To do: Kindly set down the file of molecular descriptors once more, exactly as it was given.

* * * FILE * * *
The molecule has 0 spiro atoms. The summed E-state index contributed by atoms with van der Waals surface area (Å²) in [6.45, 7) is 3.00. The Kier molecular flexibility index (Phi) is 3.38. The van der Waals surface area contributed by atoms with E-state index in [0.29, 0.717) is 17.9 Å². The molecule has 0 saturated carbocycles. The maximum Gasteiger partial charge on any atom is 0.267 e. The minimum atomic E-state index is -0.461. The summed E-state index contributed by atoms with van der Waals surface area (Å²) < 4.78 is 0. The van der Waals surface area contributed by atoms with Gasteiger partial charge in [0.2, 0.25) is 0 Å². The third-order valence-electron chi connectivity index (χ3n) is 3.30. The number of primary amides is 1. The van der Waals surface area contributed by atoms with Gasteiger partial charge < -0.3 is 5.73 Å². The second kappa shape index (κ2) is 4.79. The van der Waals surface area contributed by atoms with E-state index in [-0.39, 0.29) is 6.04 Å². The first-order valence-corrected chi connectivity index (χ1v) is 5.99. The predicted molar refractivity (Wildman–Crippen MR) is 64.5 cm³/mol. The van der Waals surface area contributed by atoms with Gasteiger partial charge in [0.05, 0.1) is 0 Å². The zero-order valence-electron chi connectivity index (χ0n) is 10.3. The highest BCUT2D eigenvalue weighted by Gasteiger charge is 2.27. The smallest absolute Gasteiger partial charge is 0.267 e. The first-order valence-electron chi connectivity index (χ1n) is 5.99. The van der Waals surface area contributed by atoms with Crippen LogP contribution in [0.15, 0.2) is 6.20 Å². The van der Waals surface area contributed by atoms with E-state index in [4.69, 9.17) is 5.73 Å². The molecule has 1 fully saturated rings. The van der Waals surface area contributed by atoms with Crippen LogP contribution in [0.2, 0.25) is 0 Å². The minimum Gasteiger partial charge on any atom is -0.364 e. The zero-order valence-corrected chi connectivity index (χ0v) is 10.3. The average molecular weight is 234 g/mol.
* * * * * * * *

The molecule has 0 spiro atoms. The summed E-state index contributed by atoms with van der Waals surface area (Å²) in [6.45, 7) is 3.00. The Kier molecular flexibility index (Phi) is 3.38. The van der Waals surface area contributed by atoms with E-state index in [0.29, 0.717) is 17.9 Å². The molecule has 0 saturated carbocycles. The maximum Gasteiger partial charge on any atom is 0.267 e. The minimum atomic E-state index is -0.461. The summed E-state index contributed by atoms with van der Waals surface area (Å²) < 4.78 is 0. The van der Waals surface area contributed by atoms with Gasteiger partial charge in [0.2, 0.25) is 0 Å². The third-order valence-electron chi connectivity index (χ3n) is 3.30. The number of primary amides is 1. The van der Waals surface area contributed by atoms with Gasteiger partial charge < -0.3 is 5.73 Å². The second kappa shape index (κ2) is 4.79. The van der Waals surface area contributed by atoms with E-state index in [-0.39, 0.29) is 6.04 Å². The first-order valence-corrected chi connectivity index (χ1v) is 5.99. The predicted molar refractivity (Wildman–Crippen MR) is 64.5 cm³/mol. The van der Waals surface area contributed by atoms with Gasteiger partial charge in [0.05, 0.1) is 0 Å². The zero-order valence-electron chi connectivity index (χ0n) is 10.3. The highest BCUT2D eigenvalue weighted by Gasteiger charge is 2.27. The smallest absolute Gasteiger partial charge is 0.267 e. The first-order valence-electron chi connectivity index (χ1n) is 5.99. The van der Waals surface area contributed by atoms with Crippen LogP contribution in [0.15, 0.2) is 6.20 Å². The van der Waals surface area contributed by atoms with E-state index in [4.69, 9.17) is 5.73 Å². The molecule has 1 fully saturated rings. The van der Waals surface area contributed by atoms with Crippen LogP contribution in [0.2, 0.25) is 0 Å². The minimum Gasteiger partial charge on any atom is -0.364 e. The zero-order valence-corrected chi connectivity index (χ0v) is 10.3. The average molecular weight is 234 g/mol.